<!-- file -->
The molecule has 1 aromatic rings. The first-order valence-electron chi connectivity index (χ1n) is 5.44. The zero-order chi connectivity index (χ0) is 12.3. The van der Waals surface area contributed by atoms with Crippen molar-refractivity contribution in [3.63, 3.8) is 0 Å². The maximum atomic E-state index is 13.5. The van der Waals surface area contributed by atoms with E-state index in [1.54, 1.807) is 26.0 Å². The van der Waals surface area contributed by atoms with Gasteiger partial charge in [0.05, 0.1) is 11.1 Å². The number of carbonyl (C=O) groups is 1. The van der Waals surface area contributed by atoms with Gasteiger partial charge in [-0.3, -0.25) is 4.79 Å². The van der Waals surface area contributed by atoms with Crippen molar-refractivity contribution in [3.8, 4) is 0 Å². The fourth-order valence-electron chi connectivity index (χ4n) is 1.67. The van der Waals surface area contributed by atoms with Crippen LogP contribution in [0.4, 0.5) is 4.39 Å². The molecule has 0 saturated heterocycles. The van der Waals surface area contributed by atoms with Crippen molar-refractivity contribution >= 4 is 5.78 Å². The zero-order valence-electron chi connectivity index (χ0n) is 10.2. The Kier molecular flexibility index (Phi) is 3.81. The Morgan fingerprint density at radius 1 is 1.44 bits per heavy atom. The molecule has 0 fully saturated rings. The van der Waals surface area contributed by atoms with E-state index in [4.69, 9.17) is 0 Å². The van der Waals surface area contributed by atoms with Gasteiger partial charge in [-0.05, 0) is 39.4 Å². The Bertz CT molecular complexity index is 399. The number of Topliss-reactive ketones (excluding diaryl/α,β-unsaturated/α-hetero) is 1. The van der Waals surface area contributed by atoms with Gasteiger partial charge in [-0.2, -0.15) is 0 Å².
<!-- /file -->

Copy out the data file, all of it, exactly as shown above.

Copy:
The molecule has 1 aromatic rings. The first-order valence-electron chi connectivity index (χ1n) is 5.44. The zero-order chi connectivity index (χ0) is 12.3. The van der Waals surface area contributed by atoms with Crippen molar-refractivity contribution in [3.63, 3.8) is 0 Å². The maximum atomic E-state index is 13.5. The van der Waals surface area contributed by atoms with E-state index in [1.54, 1.807) is 26.0 Å². The van der Waals surface area contributed by atoms with Gasteiger partial charge in [0.05, 0.1) is 11.1 Å². The number of carbonyl (C=O) groups is 1. The van der Waals surface area contributed by atoms with Gasteiger partial charge in [-0.3, -0.25) is 4.79 Å². The van der Waals surface area contributed by atoms with Crippen molar-refractivity contribution in [3.8, 4) is 0 Å². The fourth-order valence-electron chi connectivity index (χ4n) is 1.67. The van der Waals surface area contributed by atoms with Crippen LogP contribution in [0.4, 0.5) is 4.39 Å². The molecule has 0 saturated heterocycles. The van der Waals surface area contributed by atoms with Crippen molar-refractivity contribution >= 4 is 5.78 Å². The zero-order valence-electron chi connectivity index (χ0n) is 10.2. The Kier molecular flexibility index (Phi) is 3.81. The Morgan fingerprint density at radius 1 is 1.44 bits per heavy atom. The molecule has 0 fully saturated rings. The van der Waals surface area contributed by atoms with E-state index in [4.69, 9.17) is 0 Å². The van der Waals surface area contributed by atoms with Gasteiger partial charge in [-0.05, 0) is 39.4 Å². The Bertz CT molecular complexity index is 399. The number of Topliss-reactive ketones (excluding diaryl/α,β-unsaturated/α-hetero) is 1. The van der Waals surface area contributed by atoms with Gasteiger partial charge in [-0.2, -0.15) is 0 Å².